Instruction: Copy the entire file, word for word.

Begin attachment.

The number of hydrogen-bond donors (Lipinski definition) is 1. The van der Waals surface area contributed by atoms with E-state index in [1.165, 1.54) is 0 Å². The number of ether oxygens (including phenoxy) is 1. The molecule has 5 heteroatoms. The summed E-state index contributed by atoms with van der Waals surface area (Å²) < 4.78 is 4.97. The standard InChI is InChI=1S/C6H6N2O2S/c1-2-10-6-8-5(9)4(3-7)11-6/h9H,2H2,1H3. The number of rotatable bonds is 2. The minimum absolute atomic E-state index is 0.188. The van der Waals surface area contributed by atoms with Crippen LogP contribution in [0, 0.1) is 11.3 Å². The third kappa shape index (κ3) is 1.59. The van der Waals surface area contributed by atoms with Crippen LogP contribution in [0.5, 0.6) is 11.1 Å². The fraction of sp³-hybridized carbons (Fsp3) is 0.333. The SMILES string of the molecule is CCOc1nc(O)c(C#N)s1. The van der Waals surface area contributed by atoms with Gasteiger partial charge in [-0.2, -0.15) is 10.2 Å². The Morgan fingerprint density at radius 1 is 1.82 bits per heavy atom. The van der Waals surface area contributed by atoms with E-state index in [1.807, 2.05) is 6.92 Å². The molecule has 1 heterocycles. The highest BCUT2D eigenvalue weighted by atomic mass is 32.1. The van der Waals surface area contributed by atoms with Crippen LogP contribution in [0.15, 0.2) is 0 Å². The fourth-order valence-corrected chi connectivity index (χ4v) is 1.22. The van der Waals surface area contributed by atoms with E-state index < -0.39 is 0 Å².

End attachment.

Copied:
The number of hydrogen-bond donors (Lipinski definition) is 1. The van der Waals surface area contributed by atoms with E-state index in [1.165, 1.54) is 0 Å². The number of ether oxygens (including phenoxy) is 1. The molecule has 5 heteroatoms. The summed E-state index contributed by atoms with van der Waals surface area (Å²) < 4.78 is 4.97. The standard InChI is InChI=1S/C6H6N2O2S/c1-2-10-6-8-5(9)4(3-7)11-6/h9H,2H2,1H3. The number of rotatable bonds is 2. The minimum absolute atomic E-state index is 0.188. The van der Waals surface area contributed by atoms with Crippen LogP contribution in [0, 0.1) is 11.3 Å². The third kappa shape index (κ3) is 1.59. The van der Waals surface area contributed by atoms with Crippen LogP contribution in [0.5, 0.6) is 11.1 Å². The fraction of sp³-hybridized carbons (Fsp3) is 0.333. The SMILES string of the molecule is CCOc1nc(O)c(C#N)s1. The van der Waals surface area contributed by atoms with Gasteiger partial charge in [-0.2, -0.15) is 10.2 Å². The Morgan fingerprint density at radius 1 is 1.82 bits per heavy atom. The van der Waals surface area contributed by atoms with E-state index in [1.807, 2.05) is 6.92 Å². The molecule has 1 heterocycles. The highest BCUT2D eigenvalue weighted by atomic mass is 32.1. The van der Waals surface area contributed by atoms with Crippen LogP contribution in [0.15, 0.2) is 0 Å². The fourth-order valence-corrected chi connectivity index (χ4v) is 1.22. The van der Waals surface area contributed by atoms with E-state index < -0.39 is 0 Å².